400 F.3d 740 (9th Cir. 2005), 03-17214, Pham v. Terhune
|Citation:||400 F.3d 740|
|Party Name:||Dung The PHAM, Petitioner-Appellant, v. C.A. TERHUNE, Respondent-Appellee.|
|Case Date:||March 07, 2005|
|Court:||United States Courts of Appeals, Court of Appeals for the Ninth Circuit|
Argued and Submitted Sept. 17, 2004
Cliff Gardner, San Francisco, CA, for the petitioner-appellant.
Glenn R. Pruden, Office of the California Attorney General, San Francisco, CA, for the respondent-appellee.
Appeal from the United States District Court for the Northern District of California; Phyllis J. Hamilton, District Judge, Presiding. D.C. No. CV-02-01348-PJH.
Before BEEZER, W. FLETCHER, and FISHER, Circuit Judges.
Dung The Pham, a California state prisoner, appeals the district court's denial of his 28 U.S.C. § 2254 petition for a writ of habeas corpus. In 1998, a jury convicted Pham and his co-defendant, Son Hoang Nguyen, of first degree murder. Pham was sentenced to a term of 29 years to life.
The State and Pham agree that Tong Nguyen was murdered by two gunmen, and that one of the gunmen was Tien Ha, who remains at large. At trial, Pham presented a defense arguing that another man, Hoang Tuan, was the second shooter. On the basis of a license plate identification, Tuan was arrested on the night of the murder. An eyewitness had also identified Tuan as one of the assailants in a photo lineup. While in police custody, Tuan was subjected to a gunshot residue (GSR) test, which was analyzed by state criminalist Mario Soto. Tuan was later released from custody and was never charged with Nguyen's murder.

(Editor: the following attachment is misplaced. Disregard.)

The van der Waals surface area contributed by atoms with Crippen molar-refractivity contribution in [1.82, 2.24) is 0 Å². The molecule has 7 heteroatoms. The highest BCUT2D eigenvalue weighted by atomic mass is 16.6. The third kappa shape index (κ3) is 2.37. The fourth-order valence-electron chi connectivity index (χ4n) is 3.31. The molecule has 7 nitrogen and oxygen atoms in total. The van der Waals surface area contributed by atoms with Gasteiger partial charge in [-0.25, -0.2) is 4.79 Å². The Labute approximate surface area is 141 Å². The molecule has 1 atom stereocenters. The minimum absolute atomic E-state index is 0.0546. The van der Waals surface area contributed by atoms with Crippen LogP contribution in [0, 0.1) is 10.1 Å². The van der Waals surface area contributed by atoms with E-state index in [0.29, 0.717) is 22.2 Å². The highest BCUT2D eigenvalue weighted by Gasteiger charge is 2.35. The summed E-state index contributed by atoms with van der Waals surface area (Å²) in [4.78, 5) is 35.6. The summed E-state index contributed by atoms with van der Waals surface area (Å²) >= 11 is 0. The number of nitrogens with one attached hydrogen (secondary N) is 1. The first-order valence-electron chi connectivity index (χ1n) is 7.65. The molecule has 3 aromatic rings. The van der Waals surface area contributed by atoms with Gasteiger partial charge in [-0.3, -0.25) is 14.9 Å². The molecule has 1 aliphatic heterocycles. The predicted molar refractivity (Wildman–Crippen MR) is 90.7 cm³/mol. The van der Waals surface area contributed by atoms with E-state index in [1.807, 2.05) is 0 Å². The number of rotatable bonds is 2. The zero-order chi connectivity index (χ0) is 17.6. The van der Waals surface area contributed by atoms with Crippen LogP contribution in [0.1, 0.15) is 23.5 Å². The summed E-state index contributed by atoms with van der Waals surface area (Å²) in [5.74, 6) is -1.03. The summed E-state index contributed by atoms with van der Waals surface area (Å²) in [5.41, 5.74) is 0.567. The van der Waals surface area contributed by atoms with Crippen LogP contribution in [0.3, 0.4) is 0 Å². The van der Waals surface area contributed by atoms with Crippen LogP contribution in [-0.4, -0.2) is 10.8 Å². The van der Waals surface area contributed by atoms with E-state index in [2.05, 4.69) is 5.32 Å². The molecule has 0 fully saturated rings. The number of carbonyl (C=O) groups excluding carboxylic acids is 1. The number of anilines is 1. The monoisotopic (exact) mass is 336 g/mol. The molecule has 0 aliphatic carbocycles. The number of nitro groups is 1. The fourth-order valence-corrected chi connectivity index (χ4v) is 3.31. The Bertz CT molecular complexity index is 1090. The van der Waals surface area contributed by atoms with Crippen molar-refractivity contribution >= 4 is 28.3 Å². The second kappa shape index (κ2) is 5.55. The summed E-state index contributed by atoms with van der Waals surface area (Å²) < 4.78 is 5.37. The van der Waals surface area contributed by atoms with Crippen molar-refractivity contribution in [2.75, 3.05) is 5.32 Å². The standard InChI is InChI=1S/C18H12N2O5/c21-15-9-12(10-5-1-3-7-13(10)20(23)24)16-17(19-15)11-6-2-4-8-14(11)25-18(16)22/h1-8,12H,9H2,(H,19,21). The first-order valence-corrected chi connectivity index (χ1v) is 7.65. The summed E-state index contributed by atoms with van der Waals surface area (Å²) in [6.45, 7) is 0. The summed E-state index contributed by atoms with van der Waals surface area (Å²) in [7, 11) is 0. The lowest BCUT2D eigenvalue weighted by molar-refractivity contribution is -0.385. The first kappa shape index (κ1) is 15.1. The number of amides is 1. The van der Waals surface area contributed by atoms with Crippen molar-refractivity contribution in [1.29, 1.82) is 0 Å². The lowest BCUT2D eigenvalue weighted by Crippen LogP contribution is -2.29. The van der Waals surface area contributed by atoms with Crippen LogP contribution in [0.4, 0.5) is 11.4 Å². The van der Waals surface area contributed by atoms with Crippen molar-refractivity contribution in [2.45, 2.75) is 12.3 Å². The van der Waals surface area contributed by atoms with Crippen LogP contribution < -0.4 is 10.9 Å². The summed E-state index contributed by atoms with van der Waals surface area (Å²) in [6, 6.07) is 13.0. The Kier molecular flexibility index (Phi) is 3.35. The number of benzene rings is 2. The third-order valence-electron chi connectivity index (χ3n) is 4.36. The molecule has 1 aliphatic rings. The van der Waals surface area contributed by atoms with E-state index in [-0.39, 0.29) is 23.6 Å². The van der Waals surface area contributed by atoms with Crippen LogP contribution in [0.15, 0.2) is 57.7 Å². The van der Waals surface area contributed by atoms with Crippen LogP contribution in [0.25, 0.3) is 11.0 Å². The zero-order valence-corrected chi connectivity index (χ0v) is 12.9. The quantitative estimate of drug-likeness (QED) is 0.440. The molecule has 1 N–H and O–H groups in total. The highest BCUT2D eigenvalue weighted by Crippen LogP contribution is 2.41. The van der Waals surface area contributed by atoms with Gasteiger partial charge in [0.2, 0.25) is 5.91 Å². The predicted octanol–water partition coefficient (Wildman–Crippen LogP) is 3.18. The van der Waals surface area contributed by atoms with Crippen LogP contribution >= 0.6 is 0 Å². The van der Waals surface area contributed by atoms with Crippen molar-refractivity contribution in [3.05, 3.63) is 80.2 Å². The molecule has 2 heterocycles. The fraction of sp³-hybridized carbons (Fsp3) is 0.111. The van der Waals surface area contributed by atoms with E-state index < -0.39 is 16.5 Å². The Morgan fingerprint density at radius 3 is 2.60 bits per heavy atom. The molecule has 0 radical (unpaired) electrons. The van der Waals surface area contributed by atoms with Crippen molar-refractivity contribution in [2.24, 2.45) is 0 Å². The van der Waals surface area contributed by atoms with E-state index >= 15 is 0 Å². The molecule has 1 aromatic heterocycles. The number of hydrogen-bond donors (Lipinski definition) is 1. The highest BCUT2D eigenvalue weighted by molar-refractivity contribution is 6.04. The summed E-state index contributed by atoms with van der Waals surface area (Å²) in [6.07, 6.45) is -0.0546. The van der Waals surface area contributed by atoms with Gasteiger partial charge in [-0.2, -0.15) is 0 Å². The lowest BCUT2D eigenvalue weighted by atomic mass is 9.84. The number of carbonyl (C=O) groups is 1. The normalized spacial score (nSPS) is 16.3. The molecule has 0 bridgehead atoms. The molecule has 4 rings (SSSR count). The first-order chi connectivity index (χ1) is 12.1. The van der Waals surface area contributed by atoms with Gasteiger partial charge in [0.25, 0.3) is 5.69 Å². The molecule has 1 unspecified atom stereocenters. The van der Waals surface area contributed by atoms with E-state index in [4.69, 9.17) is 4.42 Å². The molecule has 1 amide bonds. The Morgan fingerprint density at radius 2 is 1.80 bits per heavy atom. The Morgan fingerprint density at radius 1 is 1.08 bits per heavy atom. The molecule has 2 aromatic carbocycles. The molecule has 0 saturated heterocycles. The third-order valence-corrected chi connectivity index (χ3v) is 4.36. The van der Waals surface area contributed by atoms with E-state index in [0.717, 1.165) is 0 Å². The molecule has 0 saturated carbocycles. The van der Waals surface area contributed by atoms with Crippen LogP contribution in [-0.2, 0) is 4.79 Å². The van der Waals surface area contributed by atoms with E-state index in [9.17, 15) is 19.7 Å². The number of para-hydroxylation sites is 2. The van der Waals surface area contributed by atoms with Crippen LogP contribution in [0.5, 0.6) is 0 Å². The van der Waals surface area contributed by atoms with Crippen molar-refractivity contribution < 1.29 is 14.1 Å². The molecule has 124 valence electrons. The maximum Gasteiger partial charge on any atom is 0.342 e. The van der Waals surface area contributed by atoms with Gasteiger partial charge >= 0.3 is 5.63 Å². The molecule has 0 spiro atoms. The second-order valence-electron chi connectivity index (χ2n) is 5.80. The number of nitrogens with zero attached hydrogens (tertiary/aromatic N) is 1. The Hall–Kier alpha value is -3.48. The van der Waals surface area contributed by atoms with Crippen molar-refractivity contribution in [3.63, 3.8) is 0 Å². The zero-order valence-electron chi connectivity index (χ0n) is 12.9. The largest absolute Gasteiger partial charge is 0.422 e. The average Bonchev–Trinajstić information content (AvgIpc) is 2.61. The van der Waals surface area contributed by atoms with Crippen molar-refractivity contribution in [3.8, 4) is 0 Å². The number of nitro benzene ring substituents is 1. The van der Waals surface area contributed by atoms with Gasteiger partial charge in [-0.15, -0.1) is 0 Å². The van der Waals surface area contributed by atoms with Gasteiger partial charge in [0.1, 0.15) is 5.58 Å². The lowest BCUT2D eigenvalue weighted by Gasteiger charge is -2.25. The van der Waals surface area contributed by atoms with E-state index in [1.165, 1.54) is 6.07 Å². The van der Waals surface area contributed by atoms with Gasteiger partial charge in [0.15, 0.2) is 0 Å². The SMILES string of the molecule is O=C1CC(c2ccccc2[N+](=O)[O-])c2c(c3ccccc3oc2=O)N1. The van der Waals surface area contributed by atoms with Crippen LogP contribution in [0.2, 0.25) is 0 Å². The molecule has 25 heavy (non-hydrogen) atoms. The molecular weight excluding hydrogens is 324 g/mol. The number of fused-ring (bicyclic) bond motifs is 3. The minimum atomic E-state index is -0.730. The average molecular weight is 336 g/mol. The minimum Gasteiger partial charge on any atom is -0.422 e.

At Pham's trial, the defense called Soto as a witness. Soto testified that Tuan's hands contained several particles consistent with, but not unique to, GSR as well as one particle--a mixture of titanium and antimony with a molten appearance--inconsistent with GSR. Stating that he was unable to rule out environmental sources, Soto testified that the GSR test was inconclusive. Soto further testified that if he had found a molten-looking particle containing barium, lead, and antimony or barium and antimony, he could testify conclusively to the presence of GSR. Prior to trial, Pham's attorney requested in a letter that the state disclose expert reports, statements, and test results, including criminalists' notes. Although the state disclosed Soto's one-page report of conclusions regarding the GSR test, it did not disclose the underlying laboratory notes or raw data before trial, and Pham's trial counsel did not seek a court order mandating disclosure. Since trial, the state has consistently refused Pham's repeated requests for the laboratory notes.
Pham exhausted his claims in state court and filed this amended habeas petition in the district court. The district court denied the petition. Pham...
To continue readingFREE SIGN UP